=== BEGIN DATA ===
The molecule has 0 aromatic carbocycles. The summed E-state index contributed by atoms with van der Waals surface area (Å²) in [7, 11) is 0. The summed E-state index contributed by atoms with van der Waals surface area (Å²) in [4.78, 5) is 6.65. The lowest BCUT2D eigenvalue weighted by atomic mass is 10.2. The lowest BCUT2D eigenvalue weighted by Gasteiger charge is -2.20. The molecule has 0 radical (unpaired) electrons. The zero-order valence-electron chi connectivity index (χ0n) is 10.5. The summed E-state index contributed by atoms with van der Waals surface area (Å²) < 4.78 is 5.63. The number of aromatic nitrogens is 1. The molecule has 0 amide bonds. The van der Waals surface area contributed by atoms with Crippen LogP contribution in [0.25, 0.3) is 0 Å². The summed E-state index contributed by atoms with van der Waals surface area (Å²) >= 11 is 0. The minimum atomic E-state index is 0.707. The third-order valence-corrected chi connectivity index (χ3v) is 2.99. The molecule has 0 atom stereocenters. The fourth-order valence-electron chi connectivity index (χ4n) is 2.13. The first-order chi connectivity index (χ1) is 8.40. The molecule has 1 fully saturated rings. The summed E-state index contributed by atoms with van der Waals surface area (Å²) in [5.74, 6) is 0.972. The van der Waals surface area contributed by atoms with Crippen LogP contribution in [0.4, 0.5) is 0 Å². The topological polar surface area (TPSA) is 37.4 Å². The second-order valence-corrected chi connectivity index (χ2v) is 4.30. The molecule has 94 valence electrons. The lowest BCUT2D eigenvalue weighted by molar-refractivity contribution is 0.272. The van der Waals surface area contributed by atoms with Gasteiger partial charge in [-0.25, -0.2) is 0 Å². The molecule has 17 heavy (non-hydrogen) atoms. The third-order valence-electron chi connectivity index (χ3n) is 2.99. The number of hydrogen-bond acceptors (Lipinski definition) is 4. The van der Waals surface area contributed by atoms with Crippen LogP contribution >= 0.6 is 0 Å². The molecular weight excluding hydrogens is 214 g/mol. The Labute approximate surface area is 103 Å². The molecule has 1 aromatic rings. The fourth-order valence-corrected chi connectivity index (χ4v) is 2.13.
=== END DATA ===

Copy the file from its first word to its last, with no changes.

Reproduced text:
The molecule has 0 aromatic carbocycles. The summed E-state index contributed by atoms with van der Waals surface area (Å²) in [7, 11) is 0. The summed E-state index contributed by atoms with van der Waals surface area (Å²) in [4.78, 5) is 6.65. The lowest BCUT2D eigenvalue weighted by atomic mass is 10.2. The lowest BCUT2D eigenvalue weighted by Gasteiger charge is -2.20. The molecule has 0 radical (unpaired) electrons. The zero-order valence-electron chi connectivity index (χ0n) is 10.5. The summed E-state index contributed by atoms with van der Waals surface area (Å²) < 4.78 is 5.63. The number of aromatic nitrogens is 1. The molecule has 0 amide bonds. The van der Waals surface area contributed by atoms with Crippen LogP contribution in [0.25, 0.3) is 0 Å². The summed E-state index contributed by atoms with van der Waals surface area (Å²) >= 11 is 0. The minimum atomic E-state index is 0.707. The third-order valence-corrected chi connectivity index (χ3v) is 2.99. The molecule has 0 atom stereocenters. The fourth-order valence-electron chi connectivity index (χ4n) is 2.13. The first-order chi connectivity index (χ1) is 8.40. The molecule has 1 fully saturated rings. The summed E-state index contributed by atoms with van der Waals surface area (Å²) in [5.74, 6) is 0.972. The van der Waals surface area contributed by atoms with Crippen LogP contribution in [0.4, 0.5) is 0 Å². The topological polar surface area (TPSA) is 37.4 Å². The second-order valence-corrected chi connectivity index (χ2v) is 4.30. The molecule has 94 valence electrons. The lowest BCUT2D eigenvalue weighted by molar-refractivity contribution is 0.272. The van der Waals surface area contributed by atoms with Gasteiger partial charge in [-0.25, -0.2) is 0 Å². The molecule has 17 heavy (non-hydrogen) atoms. The third-order valence-electron chi connectivity index (χ3n) is 2.99. The number of hydrogen-bond acceptors (Lipinski definition) is 4. The van der Waals surface area contributed by atoms with Crippen LogP contribution >= 0.6 is 0 Å². The molecular weight excluding hydrogens is 214 g/mol. The Labute approximate surface area is 103 Å². The molecule has 1 aromatic rings. The fourth-order valence-corrected chi connectivity index (χ4v) is 2.13.